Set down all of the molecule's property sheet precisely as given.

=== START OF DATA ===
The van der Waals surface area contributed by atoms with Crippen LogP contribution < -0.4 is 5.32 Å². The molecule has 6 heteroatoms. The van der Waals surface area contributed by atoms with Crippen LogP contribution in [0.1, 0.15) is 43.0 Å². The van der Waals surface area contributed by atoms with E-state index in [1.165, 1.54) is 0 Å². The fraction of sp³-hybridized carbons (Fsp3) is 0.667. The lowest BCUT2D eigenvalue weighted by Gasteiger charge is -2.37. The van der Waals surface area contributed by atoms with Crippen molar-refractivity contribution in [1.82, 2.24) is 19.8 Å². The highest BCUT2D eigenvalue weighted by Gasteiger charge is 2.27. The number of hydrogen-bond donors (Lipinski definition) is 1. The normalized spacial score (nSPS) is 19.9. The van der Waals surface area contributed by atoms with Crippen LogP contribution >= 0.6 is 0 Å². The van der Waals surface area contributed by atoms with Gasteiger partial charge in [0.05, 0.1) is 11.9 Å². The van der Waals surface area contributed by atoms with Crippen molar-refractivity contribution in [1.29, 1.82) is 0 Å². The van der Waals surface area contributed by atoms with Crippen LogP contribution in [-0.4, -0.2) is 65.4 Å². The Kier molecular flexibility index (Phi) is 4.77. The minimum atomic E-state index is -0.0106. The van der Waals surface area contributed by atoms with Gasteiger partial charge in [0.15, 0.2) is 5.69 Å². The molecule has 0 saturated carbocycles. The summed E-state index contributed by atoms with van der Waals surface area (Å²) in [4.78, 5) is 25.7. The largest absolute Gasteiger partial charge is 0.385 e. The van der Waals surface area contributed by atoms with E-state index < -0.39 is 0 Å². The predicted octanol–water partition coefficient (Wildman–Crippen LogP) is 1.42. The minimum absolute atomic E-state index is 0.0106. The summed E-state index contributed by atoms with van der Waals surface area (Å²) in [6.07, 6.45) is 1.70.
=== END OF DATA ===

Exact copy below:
The van der Waals surface area contributed by atoms with Crippen LogP contribution < -0.4 is 5.32 Å². The molecule has 6 heteroatoms. The van der Waals surface area contributed by atoms with Crippen LogP contribution in [0.1, 0.15) is 43.0 Å². The van der Waals surface area contributed by atoms with E-state index in [1.165, 1.54) is 0 Å². The fraction of sp³-hybridized carbons (Fsp3) is 0.667. The lowest BCUT2D eigenvalue weighted by Gasteiger charge is -2.37. The van der Waals surface area contributed by atoms with Crippen molar-refractivity contribution in [1.82, 2.24) is 19.8 Å². The highest BCUT2D eigenvalue weighted by Gasteiger charge is 2.27. The number of hydrogen-bond donors (Lipinski definition) is 1. The normalized spacial score (nSPS) is 19.9. The van der Waals surface area contributed by atoms with Crippen LogP contribution >= 0.6 is 0 Å². The van der Waals surface area contributed by atoms with Gasteiger partial charge in [0.05, 0.1) is 11.9 Å². The van der Waals surface area contributed by atoms with Crippen molar-refractivity contribution in [1.29, 1.82) is 0 Å². The van der Waals surface area contributed by atoms with Crippen LogP contribution in [-0.4, -0.2) is 65.4 Å². The Kier molecular flexibility index (Phi) is 4.77. The minimum atomic E-state index is -0.0106. The van der Waals surface area contributed by atoms with Gasteiger partial charge in [0.15, 0.2) is 5.69 Å². The molecule has 0 saturated carbocycles. The summed E-state index contributed by atoms with van der Waals surface area (Å²) in [4.78, 5) is 25.7. The largest absolute Gasteiger partial charge is 0.385 e. The van der Waals surface area contributed by atoms with E-state index < -0.39 is 0 Å². The predicted octanol–water partition coefficient (Wildman–Crippen LogP) is 1.42. The minimum absolute atomic E-state index is 0.0106. The summed E-state index contributed by atoms with van der Waals surface area (Å²) in [6.07, 6.45) is 1.70.